Bluebeard’s Castle, written in 1911, is Hungarian composer Bela Bartôk’s only opera. Based on the 17th-century fairy tale La Barbe Bleu by Charles Perrault (the author behind such popular fare as Sleeping Beauty, Cinderella and Little Red Riding Hood), Bluebeard’s Castle emphasizes the dark elements that appear in all of Perrault’s stories. The tale centers on Judith who has left her family to marry Bluebeard, a nobleman whose several previous wives have mysteriously disappeared. After her arrival at said castle, Judith finds a series of locked doors, which she insists on opening. Her husband reluctantly relents, but has warned her never to open the door to one particular room, and she agrees. Ultimately, however, her curiosity gets the best of her, with disastrous results.
The curtain rises to reveal a huge, blank canted disc, surrounded by black curtains. Bluebeard (Robert Hayward) and Judith (Claudia Mahnke), both dressed in black formal wear, embrace as the huge 80-piece orchestra kicks in. While there are other people that emerge onto the (slowly spinning) disc, there are no other singers, nor any chorus. The others that step onto the disc symbolize each of the seven rooms that Judith unlocks. These rooms include Bluebeard’s torture chamber, his arsenal, his treasury, etc. — all of which bear traces of blood that her husband seems loath to explain.
The tone is serious and somber, and the music has a stately, somewhat funereal air. I confess to not knowing much about Bartôk’s music, but I was impressed by the scope and power of the music, as conducted by Steven Sloane. During the climaxes, when the brass really comes in at full throat, it’s enough to loosen the wax in your ears. The singing is more than competent; the scope of the acting, however, is quite a bit more limited: Judith seems perpetually perturbed and obsessed, while Bluebeard comes off as aloof and patronizing.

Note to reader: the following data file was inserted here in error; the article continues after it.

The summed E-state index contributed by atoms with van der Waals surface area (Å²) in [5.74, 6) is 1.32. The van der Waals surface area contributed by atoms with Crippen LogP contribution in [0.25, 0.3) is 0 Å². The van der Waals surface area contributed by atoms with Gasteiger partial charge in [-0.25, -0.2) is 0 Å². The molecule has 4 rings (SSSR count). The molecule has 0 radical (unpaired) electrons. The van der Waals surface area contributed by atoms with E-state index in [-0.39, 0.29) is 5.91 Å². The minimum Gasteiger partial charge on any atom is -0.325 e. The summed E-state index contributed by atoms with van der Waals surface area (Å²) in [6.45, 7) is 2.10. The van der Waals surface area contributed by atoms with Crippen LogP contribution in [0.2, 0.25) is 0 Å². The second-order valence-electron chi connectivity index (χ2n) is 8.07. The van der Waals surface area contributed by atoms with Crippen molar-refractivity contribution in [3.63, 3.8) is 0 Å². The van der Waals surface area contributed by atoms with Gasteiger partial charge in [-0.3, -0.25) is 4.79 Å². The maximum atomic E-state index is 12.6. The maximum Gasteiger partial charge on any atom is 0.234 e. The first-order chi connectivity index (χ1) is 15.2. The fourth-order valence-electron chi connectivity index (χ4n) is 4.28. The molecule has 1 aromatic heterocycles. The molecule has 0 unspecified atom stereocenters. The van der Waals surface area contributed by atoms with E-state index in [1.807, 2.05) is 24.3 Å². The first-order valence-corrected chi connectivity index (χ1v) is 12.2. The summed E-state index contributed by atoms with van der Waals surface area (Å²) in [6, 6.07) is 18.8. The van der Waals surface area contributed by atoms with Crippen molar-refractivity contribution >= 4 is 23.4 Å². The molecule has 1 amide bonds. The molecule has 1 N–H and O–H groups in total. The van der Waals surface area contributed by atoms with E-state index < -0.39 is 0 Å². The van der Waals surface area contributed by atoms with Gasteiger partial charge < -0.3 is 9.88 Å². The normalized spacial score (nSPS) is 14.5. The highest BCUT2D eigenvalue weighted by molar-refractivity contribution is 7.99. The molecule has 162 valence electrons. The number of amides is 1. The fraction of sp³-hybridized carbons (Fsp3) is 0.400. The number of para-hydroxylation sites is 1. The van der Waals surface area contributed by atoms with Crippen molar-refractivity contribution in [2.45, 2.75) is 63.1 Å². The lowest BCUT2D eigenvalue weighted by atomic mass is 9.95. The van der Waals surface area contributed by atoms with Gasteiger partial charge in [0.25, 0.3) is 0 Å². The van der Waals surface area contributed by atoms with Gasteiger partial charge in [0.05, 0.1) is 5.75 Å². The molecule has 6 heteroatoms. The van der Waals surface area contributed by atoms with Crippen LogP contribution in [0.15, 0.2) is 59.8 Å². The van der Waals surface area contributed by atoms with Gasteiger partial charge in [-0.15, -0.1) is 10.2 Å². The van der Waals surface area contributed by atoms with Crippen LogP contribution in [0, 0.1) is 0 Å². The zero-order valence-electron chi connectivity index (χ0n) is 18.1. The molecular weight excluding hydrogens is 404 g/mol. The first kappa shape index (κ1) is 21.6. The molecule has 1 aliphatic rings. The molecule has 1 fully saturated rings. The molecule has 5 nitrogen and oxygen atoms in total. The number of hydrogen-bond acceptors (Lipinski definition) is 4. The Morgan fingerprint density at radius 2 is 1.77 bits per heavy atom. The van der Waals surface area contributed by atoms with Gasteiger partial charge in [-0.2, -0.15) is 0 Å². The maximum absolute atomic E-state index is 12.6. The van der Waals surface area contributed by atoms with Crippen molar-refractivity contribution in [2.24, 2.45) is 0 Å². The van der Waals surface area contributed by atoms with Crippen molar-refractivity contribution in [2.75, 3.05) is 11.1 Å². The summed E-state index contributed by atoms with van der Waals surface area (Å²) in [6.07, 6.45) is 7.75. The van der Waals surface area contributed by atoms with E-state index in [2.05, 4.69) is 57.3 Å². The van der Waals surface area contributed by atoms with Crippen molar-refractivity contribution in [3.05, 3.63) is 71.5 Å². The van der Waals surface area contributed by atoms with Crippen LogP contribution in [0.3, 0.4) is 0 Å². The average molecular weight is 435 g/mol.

The empty “castle” is sad, austere and without life, kind of like a minimalist House of Usher (and without the campy Vincent Price for levity). Despite this visual barrenness, there are a few spots that attract one’s attention. When Judith discovers the secret garden, she pulls long leafy vines from the sleeves of Bluebeard that snake across the space. When she unlocks the treasury, a man emerges with golden glitter falling from his sleeves and jacket hem, handfuls of which Judith gleefully tosses about. And when she finally unlocks the seventh door, three men and three women materialize to perform a macabre dance in unison.
Like the tale on which it is based, Bluebeard’s Castle is rife with symbolism, and while enjoying the music, it can be fun to try to connect the conceptual dots. Are the seven rooms a nod to the seven seals of the apocalypse in Revelations — signaling the end times? Is Judith’s consignment to the dark midnight a hint that she somehow represents the dark forces imbuing Pandora’s Box? We’ll never know for sure, but this pair of one-act operas offers a nourishing heap of food for thought and sumptuous desserts for the ears.
—David Maurer, Culture Spot LA
Dido & Aeneas and Bluebeard’s Castle continue through Nov. 15 at the Dorothy Chandler Pavilion, 135 N. Grand Ave., LA 90012. For tickets or more information, call (213) 972-8001 or visit http://www.laopera.org/season/1415-Season-at-a-Glance/Dido-and-Aeneas-Bluebeards-Castle/.